Thursday, 23 September 2010

No deposit, no return

Returnable bottles instinctively make sense to most people. Why destroy a perfectly good bottle and make a new one, when it could be washed and used again?

For a long time I thought I was alone in wishing we could return glass bottles like they do in Germany, Belgium and other places. It never seemed to be on anyone's agenda. But it seems there is an undercurrent of other people who want it too. When you bring the topic up everyone likes the idea. At least, I've never met anyone who came back from a visit to Germany and said "They charge a deposit on every bottle. That was really shit."

The Campaign to Protect Rural England has called for a national deposit scheme on drinks containers (Cooking Lager put his oar in too.). CPRE's scheme is kind of rubbish really. It's not nearly ambitious enough, considering that courageous steps will have to be taken to achieve it. All they are talking about is a deposit to reduce litter.

What I want — and what all the nostalgic commenters on various websites seem to want, if their vaseline-smeared reminiscences of collecting bottles for pocket money are anything to go by (nobody seems to have been an adult in the 1970s) — is a refillable bottle scheme, not just a deposit scheme. This is what they do in Belgium and Germany (not to mention much of the rest of the world outside Europe and North America) and in Germany 91% of packaged beer is in refillable containers.

There are two things that need to be looked at here. Firstly, we had a returnable bottle system in this country in living memory and should look at the reasons why we got rid of it before we consider introducing a new one.

Secondly, we need to look at other countries and see the problems (if any) that their systems face.

It is relatively easy to determine why reusable bottles vanished. You just need to read the trade press of the 1960s. It is full of adverts for canned beer and non-deposit bottles, aimed at retailers. No taking back dripping, mouldy empties! No setting aside storage space for dirty crates and smelly bottles!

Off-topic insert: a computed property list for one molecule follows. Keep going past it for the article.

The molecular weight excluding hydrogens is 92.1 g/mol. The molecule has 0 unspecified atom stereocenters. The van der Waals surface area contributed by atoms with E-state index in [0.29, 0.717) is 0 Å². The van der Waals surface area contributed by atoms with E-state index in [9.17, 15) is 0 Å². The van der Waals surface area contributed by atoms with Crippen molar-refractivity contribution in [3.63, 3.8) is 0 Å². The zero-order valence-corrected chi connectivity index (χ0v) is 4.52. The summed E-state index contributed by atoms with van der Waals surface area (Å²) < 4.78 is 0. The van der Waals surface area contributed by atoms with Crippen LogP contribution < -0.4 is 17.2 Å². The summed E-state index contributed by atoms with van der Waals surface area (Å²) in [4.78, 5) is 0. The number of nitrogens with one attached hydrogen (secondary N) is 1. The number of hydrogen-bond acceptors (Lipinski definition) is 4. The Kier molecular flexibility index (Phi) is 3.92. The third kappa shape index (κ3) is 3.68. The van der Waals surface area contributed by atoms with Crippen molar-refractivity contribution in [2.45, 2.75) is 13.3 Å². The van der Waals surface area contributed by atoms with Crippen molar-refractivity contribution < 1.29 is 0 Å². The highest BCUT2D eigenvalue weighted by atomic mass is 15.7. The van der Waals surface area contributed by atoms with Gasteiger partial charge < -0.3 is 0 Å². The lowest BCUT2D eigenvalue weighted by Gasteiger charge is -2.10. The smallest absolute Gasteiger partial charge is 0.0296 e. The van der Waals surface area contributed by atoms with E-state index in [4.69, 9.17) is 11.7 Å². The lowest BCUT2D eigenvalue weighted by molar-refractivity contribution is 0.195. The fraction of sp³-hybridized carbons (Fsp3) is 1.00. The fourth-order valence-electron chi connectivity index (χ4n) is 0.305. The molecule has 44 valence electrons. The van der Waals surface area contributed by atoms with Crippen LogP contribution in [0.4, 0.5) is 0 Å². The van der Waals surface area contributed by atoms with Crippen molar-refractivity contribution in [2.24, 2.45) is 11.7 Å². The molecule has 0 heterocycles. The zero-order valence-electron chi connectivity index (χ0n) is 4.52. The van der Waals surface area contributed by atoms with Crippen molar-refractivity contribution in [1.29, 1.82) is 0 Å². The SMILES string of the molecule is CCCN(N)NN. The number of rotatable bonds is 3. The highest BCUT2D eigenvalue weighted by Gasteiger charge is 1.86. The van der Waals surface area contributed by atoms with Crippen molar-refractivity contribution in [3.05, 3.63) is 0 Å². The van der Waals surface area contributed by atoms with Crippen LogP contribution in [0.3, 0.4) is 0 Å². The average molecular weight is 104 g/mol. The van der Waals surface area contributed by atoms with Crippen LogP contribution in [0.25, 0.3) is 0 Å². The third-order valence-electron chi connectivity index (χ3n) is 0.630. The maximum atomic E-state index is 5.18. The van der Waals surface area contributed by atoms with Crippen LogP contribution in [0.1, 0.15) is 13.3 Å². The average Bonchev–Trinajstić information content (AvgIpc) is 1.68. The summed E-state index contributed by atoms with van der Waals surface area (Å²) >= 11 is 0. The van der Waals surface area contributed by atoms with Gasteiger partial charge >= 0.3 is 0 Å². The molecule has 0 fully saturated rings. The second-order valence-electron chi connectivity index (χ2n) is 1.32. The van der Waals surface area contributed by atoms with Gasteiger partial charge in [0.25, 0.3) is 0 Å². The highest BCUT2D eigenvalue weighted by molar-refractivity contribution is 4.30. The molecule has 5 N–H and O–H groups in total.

Consumers too were seduced by the idea of containers that you just throw away. Today, now that people feel obliged to take their empty cans and bottles for recycling anyway, the effort of returning bottles may not seem so great.

There are two major factors working against the returnable bottle system, even in Germany. Firstly, the retail trade hates it. It is a lot of labour and storage space that generates no profit whatsoever. The cheapskate discounter supermarkets like Aldi basically boycott the system and only sell one-way bottles and cans. It can sometimes be very difficult to actually get a cash refund as many shops will insist you spend the credited amount with them.

More ominously, and becoming more common in recent years, the marketing departments of the big breweries love creating wanky new custom bottles for each beer for "brand differentiation."

But the system only works as long as the bottles are standardised and pretty much interchangeable. Otherwise, the immense effort in sorting all the bottles undermines the entire returnable system. There's also the factor that a standardised bottle can be sent back to the local brewery. A custom Beck's bottle, on the other hand, can only go back to Bremen, even if it was sold in Berchtesgaden at the other end of the country.